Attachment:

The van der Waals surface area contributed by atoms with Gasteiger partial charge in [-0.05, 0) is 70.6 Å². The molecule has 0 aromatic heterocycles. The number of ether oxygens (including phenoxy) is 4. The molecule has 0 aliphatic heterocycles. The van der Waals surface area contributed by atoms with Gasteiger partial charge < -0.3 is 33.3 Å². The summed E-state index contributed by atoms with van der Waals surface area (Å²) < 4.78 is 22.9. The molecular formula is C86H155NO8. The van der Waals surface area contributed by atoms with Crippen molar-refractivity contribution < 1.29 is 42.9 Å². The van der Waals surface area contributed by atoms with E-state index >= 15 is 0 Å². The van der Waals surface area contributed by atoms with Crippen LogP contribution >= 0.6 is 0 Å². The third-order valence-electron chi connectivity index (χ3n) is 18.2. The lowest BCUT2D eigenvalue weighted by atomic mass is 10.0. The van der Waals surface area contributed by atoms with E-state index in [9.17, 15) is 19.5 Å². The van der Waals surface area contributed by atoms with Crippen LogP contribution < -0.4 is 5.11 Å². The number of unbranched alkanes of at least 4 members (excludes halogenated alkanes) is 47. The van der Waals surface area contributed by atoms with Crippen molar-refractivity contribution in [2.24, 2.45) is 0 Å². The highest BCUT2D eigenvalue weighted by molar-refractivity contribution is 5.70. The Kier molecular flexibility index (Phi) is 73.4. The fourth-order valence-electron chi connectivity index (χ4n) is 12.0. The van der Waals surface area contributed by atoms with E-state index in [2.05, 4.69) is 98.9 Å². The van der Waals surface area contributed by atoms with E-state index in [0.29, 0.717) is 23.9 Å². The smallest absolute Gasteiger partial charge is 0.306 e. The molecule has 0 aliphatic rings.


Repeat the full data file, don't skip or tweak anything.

The van der Waals surface area contributed by atoms with Gasteiger partial charge in [-0.05, 0) is 70.6 Å². The molecule has 0 aromatic heterocycles. The number of ether oxygens (including phenoxy) is 4. The molecule has 0 aliphatic heterocycles. The van der Waals surface area contributed by atoms with Gasteiger partial charge < -0.3 is 33.3 Å². The summed E-state index contributed by atoms with van der Waals surface area (Å²) < 4.78 is 22.9. The molecular formula is C86H155NO8. The van der Waals surface area contributed by atoms with Crippen molar-refractivity contribution < 1.29 is 42.9 Å². The van der Waals surface area contributed by atoms with E-state index >= 15 is 0 Å². The van der Waals surface area contributed by atoms with Crippen LogP contribution >= 0.6 is 0 Å². The third-order valence-electron chi connectivity index (χ3n) is 18.2. The lowest BCUT2D eigenvalue weighted by atomic mass is 10.0. The van der Waals surface area contributed by atoms with E-state index in [9.17, 15) is 19.5 Å². The van der Waals surface area contributed by atoms with Crippen LogP contribution < -0.4 is 5.11 Å². The number of unbranched alkanes of at least 4 members (excludes halogenated alkanes) is 47. The van der Waals surface area contributed by atoms with Crippen molar-refractivity contribution in [2.24, 2.45) is 0 Å². The highest BCUT2D eigenvalue weighted by molar-refractivity contribution is 5.70. The Kier molecular flexibility index (Phi) is 73.4. The fourth-order valence-electron chi connectivity index (χ4n) is 12.0. The van der Waals surface area contributed by atoms with E-state index in [2.05, 4.69) is 98.9 Å². The van der Waals surface area contributed by atoms with E-state index in [0.29, 0.717) is 23.9 Å². The smallest absolute Gasteiger partial charge is 0.306 e. The molecule has 0 aliphatic rings.